Now, since its under the domination of Communists, christians & muslims, the practice has been followed by the Hindus too.

    We used to eat meat and chicken regularly. Often, when there is good catch of Rabbit, mouse & rats, that would also form the diet πŸ™‚ . (Normally, in those times, the villagers used to go on for hunting during dry seasons, with the help of Hunting dogs.. Plus, during cultivation, we used to catch Rats and mouse, to prevent damaging to crops..)

    Cats are also form the diet, although not often. I havent eaten any such so far. Few years before, i had a pet cat, which i fed so enourmous with Rice mixed with Ghee πŸ™‚ , that it became most lazy and dull, sleeping all the time. It was so fatty, that some of the sugarcane cutters, caught it for their diet ..

    There is a sharp weapon, that is fitted to a long straight bamboo stick, mainly used for hunting snakes, rats, & mouse. Still we have it in our home. Some times the labourers used it for hunting cats too.

    On seeing who is spearheading the propogation of Beef eating concept, it was mostly the communists to derail Hinduism. (because, since marx went against Religion).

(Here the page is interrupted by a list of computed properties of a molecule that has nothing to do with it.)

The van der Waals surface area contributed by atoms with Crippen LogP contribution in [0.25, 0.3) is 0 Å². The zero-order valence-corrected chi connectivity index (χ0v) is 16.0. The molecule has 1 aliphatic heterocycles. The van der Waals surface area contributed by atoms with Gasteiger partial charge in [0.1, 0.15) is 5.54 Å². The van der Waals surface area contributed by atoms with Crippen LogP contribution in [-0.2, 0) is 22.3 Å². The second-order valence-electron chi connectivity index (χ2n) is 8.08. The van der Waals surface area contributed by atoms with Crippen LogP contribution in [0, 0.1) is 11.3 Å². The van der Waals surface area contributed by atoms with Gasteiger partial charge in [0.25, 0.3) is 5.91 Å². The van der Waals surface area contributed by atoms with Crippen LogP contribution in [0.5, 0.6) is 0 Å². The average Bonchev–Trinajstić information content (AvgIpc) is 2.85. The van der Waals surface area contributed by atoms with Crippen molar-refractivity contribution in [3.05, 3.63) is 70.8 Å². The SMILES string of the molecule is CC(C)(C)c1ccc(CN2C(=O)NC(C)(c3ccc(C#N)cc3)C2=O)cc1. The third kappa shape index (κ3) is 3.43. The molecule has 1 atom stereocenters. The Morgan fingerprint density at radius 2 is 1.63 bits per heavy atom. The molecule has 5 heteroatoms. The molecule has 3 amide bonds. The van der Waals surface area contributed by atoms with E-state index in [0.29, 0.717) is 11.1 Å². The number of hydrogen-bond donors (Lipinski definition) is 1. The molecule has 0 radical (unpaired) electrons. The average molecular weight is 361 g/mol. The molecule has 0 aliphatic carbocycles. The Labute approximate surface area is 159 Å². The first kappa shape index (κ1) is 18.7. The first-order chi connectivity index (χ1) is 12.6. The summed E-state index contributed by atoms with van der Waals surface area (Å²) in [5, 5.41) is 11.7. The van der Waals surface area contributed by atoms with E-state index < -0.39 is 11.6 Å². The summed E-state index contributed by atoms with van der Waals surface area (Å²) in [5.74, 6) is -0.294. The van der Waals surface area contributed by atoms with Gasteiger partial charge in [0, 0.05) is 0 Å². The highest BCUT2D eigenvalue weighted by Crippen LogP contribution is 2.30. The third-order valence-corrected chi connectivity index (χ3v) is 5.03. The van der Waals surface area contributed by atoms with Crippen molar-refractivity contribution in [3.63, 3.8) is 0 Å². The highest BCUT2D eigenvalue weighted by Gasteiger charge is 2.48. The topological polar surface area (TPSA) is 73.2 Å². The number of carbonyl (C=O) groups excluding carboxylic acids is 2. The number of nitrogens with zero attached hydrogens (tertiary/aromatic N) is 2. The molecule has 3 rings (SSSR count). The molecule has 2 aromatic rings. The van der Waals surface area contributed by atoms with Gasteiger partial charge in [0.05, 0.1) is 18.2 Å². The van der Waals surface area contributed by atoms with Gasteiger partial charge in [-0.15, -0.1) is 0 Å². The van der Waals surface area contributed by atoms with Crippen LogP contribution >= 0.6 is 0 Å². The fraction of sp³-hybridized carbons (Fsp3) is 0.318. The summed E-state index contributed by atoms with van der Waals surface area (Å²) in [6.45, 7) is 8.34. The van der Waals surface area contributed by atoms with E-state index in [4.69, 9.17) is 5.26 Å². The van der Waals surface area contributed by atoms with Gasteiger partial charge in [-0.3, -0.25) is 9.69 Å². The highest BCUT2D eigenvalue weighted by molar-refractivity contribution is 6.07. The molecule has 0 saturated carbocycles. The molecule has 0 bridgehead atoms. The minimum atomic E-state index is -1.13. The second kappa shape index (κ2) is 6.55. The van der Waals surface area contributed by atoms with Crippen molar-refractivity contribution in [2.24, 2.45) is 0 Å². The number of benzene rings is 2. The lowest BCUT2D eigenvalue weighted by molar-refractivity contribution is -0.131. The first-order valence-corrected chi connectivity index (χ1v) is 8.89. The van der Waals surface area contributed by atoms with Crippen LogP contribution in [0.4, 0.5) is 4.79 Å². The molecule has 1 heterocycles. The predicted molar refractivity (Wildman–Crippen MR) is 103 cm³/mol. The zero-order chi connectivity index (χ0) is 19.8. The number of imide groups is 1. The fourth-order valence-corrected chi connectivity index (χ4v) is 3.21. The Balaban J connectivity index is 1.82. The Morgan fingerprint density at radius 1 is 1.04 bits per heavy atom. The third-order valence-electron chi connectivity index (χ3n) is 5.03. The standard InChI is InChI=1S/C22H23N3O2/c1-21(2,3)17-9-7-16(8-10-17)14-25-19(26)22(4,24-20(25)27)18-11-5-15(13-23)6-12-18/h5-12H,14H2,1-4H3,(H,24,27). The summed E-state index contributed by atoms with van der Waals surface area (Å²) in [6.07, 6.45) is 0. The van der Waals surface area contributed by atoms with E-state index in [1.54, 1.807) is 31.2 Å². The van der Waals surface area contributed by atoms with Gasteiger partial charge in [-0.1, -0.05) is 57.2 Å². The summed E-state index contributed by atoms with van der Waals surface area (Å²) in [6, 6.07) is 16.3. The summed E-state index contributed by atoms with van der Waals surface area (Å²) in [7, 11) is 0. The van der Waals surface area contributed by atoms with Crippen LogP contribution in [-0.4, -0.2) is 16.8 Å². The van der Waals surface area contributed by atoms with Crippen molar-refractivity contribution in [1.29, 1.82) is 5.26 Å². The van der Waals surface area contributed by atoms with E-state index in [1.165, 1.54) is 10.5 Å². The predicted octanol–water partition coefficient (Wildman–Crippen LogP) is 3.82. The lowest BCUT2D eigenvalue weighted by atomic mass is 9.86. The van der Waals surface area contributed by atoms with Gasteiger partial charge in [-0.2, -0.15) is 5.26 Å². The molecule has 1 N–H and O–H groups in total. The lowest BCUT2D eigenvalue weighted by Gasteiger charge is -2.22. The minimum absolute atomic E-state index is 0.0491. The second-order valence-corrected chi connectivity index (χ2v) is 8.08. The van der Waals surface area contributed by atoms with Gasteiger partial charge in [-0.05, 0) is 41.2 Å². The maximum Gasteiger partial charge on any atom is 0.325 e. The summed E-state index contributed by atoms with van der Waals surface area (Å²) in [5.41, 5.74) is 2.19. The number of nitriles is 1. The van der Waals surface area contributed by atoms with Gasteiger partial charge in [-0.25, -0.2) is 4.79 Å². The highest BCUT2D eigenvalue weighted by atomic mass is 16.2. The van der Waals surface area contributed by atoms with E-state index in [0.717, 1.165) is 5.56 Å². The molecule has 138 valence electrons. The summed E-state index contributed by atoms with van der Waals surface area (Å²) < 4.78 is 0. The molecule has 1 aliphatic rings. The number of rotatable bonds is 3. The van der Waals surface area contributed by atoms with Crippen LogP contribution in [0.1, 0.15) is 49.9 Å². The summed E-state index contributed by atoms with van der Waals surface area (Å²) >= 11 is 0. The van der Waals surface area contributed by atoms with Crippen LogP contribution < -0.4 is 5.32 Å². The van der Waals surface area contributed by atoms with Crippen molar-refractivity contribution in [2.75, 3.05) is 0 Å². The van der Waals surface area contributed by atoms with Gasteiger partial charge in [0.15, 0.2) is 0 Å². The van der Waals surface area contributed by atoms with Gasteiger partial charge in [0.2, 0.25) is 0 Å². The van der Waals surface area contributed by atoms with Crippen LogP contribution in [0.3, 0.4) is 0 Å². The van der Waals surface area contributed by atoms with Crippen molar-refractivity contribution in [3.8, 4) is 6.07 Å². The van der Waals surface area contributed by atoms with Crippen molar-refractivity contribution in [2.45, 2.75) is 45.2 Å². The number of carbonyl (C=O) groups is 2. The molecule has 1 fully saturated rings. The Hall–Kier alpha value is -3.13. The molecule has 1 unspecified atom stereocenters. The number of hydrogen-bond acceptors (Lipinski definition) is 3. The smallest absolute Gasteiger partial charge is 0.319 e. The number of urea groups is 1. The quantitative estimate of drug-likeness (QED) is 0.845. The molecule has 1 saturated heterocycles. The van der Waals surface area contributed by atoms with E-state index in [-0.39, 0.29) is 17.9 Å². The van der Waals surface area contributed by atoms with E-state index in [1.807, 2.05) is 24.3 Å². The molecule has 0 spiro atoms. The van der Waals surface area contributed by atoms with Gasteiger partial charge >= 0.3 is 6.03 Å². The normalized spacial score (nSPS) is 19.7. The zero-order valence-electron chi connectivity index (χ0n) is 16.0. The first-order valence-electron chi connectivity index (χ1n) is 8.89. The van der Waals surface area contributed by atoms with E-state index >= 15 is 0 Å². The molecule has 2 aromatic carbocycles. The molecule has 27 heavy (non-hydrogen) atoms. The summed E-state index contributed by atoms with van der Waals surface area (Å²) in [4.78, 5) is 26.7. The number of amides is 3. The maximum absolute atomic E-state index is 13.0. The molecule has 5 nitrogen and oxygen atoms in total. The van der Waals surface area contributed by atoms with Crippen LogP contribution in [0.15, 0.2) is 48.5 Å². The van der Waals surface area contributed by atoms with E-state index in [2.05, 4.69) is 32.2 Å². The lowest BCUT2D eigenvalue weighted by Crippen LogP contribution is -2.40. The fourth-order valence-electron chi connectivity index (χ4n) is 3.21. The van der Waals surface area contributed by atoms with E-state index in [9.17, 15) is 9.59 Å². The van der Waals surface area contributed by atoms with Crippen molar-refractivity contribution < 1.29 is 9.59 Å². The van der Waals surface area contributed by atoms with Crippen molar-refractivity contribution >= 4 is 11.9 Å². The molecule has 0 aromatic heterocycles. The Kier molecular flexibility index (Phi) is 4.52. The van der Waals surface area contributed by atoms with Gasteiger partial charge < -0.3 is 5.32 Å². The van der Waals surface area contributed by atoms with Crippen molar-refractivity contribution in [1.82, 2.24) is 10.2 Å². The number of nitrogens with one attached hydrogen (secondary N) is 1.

In our community, even now, if my grandma heard that i eat beef, she would drive away from the home ( πŸ™‚ ) ..

    There are lot other info.. during the month of “Purattasi”, we abstain from Non-Veg. On those days, there would be separate utensils for cooking meat, and that would be kept only outside the kitchen after thorough wash.

    During the times of pilgrimage (mostly to Palani), the house would washed and no NV is allowed.

    In general, whenever there is any Subha Function, Non Veg is strictly avoided 1 days prior.

    So, Cow, which was reverred even during Ramayana period, could not have been a part of diet.

    However, there are some few references, that some communities had eaten dead cow.

    http://www.fullbooks.com/The-Travels-of-Marco-Polo-Volume-29.html